ation by the national organisation for the protection of personal
data (CBP) identified the collected datasets as ‘personal data’ that
needed to be treated according to the Dutch laws on privacy about
individuals. The fact that the data collected affected young
children and provided insights into their performance at school
has been used by the CBP to classify this data as ‘highly sensitive’
and demanding the highest privacy standards [4] below.
These two cases demonstrate how sensitive the issue of privacy
and ethical use of educational data is, particularly when dealing
with underage children. It has to be said, though, that the scares of
unprotected privacy do not confine themselves to minors, but
appear through all age groups. This shows that ignoring the fears
and public perception of the application of analytics, no matter
how benevolent the intent, can lead to a lack of acceptance,
protests, and even failure of entire Learning Analytics implemen-
tations.
Acceptance of technological solutions using data in education
depends to a great extent on the data subjects being sufficiently
aware of the consequences of using the system, the validity and
relevance of the results obtained, and the level of transparency of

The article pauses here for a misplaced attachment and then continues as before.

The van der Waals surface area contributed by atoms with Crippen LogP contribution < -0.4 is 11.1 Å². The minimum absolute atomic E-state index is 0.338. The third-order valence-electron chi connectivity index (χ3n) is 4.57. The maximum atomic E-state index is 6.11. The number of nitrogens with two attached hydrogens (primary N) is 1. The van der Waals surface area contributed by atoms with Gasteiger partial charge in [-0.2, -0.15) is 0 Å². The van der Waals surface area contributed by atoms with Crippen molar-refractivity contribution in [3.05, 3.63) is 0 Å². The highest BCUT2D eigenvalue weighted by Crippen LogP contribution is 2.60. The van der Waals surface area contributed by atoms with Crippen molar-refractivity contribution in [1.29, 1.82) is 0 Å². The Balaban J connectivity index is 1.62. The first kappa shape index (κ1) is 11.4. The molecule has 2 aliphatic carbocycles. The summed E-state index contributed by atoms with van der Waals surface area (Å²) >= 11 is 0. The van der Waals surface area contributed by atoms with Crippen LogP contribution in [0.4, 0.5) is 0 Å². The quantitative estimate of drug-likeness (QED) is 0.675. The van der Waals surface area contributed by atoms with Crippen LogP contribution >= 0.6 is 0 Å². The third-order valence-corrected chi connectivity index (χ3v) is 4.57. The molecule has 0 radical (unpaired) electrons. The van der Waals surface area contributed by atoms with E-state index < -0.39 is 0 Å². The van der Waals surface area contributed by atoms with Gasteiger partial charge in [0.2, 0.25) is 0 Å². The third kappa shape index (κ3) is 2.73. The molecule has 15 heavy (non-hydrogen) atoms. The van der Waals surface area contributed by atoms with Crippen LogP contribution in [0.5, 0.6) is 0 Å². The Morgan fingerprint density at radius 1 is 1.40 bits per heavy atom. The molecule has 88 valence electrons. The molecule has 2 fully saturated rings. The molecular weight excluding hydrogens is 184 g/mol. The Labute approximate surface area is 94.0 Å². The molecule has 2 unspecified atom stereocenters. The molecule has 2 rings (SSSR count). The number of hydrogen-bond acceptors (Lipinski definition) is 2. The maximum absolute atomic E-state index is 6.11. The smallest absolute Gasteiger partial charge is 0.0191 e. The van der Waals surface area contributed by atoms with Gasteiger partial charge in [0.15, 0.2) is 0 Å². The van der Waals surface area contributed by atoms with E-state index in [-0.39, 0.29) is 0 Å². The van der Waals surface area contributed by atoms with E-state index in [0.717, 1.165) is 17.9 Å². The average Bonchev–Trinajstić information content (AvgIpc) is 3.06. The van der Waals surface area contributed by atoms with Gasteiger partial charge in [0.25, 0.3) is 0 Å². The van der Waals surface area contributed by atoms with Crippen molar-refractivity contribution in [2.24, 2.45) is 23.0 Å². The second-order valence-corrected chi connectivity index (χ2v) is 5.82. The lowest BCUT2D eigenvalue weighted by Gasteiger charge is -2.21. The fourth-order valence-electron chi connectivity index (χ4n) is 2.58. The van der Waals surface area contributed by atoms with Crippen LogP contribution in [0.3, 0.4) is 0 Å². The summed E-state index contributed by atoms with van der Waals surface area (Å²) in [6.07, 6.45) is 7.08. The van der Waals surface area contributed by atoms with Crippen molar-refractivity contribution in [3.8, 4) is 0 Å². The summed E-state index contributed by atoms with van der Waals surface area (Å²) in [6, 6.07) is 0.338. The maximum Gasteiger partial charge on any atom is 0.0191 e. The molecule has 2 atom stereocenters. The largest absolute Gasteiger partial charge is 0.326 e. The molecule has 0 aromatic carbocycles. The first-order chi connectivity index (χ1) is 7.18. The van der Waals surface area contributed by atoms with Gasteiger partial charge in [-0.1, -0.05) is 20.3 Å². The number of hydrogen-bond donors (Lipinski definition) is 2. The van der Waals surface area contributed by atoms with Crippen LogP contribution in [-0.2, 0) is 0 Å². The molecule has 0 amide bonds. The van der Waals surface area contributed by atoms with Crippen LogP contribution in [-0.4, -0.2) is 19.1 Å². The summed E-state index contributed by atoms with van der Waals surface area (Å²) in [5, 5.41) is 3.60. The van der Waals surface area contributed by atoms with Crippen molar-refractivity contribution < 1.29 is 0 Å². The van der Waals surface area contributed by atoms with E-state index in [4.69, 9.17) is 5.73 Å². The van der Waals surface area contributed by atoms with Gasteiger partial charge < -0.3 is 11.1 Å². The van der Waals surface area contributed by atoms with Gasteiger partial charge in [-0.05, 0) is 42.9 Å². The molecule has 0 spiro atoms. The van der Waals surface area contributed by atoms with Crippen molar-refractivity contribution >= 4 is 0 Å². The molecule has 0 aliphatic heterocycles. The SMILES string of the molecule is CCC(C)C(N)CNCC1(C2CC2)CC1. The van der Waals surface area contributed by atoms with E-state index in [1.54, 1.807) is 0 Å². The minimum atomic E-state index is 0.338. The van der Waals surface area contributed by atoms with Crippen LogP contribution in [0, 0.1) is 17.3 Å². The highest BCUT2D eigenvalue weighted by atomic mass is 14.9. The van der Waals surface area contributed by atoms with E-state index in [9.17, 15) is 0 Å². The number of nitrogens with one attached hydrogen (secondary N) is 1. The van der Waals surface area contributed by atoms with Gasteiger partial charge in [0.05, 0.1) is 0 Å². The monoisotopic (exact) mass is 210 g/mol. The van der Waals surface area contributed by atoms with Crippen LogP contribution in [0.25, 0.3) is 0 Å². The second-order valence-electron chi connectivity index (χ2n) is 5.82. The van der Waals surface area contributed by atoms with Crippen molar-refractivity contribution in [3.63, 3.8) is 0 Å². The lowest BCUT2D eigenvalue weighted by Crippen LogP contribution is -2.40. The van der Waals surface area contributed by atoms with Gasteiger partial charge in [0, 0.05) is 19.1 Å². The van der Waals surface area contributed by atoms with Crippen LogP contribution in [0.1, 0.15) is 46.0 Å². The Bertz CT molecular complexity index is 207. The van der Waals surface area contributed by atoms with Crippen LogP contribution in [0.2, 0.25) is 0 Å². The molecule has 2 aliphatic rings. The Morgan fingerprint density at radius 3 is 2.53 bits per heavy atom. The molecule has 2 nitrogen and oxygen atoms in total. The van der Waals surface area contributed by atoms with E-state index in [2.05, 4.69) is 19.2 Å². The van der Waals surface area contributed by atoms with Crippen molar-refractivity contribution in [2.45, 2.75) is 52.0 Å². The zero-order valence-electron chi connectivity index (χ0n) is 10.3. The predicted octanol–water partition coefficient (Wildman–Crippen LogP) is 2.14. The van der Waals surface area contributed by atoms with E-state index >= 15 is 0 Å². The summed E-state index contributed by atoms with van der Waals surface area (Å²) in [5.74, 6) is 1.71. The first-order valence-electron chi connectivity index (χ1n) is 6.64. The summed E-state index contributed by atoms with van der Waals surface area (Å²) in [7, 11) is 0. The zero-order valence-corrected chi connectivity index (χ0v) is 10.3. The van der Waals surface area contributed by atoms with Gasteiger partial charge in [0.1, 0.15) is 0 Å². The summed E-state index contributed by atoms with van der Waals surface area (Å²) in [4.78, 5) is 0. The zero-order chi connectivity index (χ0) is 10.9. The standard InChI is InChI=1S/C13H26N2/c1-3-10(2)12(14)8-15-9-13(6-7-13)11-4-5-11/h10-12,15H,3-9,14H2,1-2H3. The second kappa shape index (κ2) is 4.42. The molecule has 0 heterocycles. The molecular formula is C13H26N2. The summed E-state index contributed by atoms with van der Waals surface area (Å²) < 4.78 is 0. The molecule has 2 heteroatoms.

the data model e.g., how data are collected, stored, processed
and shared (cf. the technology acceptance model [5]). A big
challenge for Learning Analytics in this respect is the complexity
of the data collection and algorithmic analysis processes. The
applied technologies are not trivial and it can be rather difficult to
provide non-technical educational stakeholders (learners, teachers,
managers, and external parties like education authorities or
parents) with an understanding of how and what data are being
1 http://www.laceproject.eu/blog/about-todays-ethics-and-privacy-
in-learning-analytics-ep4la/
2 https://www.surfspace.nl/sig/18-learning-analytics/
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collected, how they are processed, and how reliable the results of
the analysis are.
The above cases, and others, justify a thorough and open
discussion about the issues surrounding the safe and transparent
use of Learning Analytics in an educational context. To contribute
to this wider academic exchange is the aim and objective of this
paper. We approach this complex issue primarily from an
institutional and policy perspective with a view to provide some
guidance for educational managers, decision makers, and data